The news site Telegraph started a three-part series about the growing sector of Artificial Intelligence in Toronto recently. The report was about Professor Geoffrey Hinton, who is popularly called the “Godfather of Artificial Intelligence (AI).”
Hinton – the man behind Artificial Intelligence
Professor Hinton admits in his first British newspaper interview that he was bemused by the name that has accompanied his late career growth. In his clean English accent, he told The Telegraph, “I feel slightly embarrassed by being called the godfather.”
The former students of Hinton have been hired by the Silicon Valley-based tech companies to lead AI research at the likes of Google, Apple and Facebook. The search giant did something big though by appointing him as a vice president engineering fellow. Hinton will take the leading position at the new $180m Vector Institute of Toronto in the coming months. He says, “I have a Reagan-like ability to believe in my own data” adding that he has an unshakeable faith in his own work.
Instead of fearing the growing intelligence of machines, a way more important and pressing threat to humanity is the development of killer robots, according to Hinton. He has signed a petition and written about his concerns to Britain’s Ministry of Defence. He told Telegraph that, “The reply said there is no need to do anything about this now because the technology is a long way away, and anyway, it might be quite useful.” He adds, “But they certainly have the capacity to do this.”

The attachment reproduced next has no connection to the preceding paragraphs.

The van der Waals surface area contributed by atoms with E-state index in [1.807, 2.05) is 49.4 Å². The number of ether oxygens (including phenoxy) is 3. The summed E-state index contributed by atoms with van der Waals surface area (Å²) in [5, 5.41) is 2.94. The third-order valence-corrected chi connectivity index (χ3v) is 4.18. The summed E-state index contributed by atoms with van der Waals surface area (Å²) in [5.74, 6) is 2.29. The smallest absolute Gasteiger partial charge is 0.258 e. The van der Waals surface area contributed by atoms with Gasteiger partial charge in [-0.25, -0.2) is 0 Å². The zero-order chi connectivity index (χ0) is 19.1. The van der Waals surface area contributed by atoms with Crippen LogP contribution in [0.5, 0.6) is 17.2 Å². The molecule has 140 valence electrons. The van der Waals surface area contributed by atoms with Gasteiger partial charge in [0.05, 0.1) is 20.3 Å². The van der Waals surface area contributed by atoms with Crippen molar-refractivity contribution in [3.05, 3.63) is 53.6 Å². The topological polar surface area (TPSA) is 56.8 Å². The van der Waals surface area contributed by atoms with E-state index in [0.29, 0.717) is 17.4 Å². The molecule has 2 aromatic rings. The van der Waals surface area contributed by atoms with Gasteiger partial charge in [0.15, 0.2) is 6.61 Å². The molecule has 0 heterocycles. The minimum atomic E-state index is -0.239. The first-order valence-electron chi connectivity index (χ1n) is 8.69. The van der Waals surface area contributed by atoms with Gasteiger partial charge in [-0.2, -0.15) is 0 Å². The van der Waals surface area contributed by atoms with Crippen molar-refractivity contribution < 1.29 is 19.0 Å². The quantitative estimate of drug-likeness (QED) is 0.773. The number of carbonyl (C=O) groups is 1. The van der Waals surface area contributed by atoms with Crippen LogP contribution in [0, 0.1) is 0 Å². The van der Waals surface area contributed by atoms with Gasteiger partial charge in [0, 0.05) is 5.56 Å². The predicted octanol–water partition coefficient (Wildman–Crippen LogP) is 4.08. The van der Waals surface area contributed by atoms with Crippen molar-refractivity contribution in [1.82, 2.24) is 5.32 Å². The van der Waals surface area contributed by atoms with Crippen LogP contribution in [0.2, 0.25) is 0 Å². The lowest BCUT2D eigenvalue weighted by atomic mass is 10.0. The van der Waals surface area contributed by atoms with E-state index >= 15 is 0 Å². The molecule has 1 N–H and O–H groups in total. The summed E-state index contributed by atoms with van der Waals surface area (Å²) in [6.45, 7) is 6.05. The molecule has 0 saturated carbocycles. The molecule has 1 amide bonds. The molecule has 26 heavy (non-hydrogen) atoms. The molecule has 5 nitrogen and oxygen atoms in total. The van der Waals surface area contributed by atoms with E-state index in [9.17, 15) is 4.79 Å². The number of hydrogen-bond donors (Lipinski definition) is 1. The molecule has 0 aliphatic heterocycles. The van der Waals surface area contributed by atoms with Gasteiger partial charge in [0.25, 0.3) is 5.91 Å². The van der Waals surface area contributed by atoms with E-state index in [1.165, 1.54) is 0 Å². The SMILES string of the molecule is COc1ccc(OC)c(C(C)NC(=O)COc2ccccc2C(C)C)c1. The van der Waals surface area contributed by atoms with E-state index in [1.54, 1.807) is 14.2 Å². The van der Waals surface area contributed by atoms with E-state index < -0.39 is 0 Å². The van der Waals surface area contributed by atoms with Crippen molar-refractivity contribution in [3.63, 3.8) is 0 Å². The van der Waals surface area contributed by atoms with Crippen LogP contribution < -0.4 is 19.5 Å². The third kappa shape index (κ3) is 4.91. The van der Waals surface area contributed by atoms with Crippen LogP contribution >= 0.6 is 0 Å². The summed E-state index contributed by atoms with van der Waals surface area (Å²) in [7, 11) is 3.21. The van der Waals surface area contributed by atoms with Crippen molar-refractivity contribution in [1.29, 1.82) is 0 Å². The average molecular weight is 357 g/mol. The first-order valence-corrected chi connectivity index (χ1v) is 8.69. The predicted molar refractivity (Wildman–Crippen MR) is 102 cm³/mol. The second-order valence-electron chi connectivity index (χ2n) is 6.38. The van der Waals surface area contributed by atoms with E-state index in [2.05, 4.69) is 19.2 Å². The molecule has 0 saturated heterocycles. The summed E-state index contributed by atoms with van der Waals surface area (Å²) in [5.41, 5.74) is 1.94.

Medicines will become far more efficient through AI
Hinton, who lost his first wife ‘Ross’ to ovarian cancer in 1994, re-married to his current wife, Jackie, who is diagnosed with pancreatic cancer. He believes that medicines will become way more efficient as a result of artificial intelligence. Hinton believes that X-ray detection could soon be robot work in the future and people who can pay $100 will be able to have their genome mapped. If you do not know, the current cost of genome mapping is $1,000.
As for loss of jobs, he believes that jobs will be lost but it is the job of the business and the government to make sure that the next automation of the economy does not leave people behind. He says, “In a sensibly organised society, if you improve productivity there is room for everybody to benefit. The problem is not the technology, but the way the benefits are shared out. It is very hard to predict beyond five years in this area and things always turn out differently to what you expect.”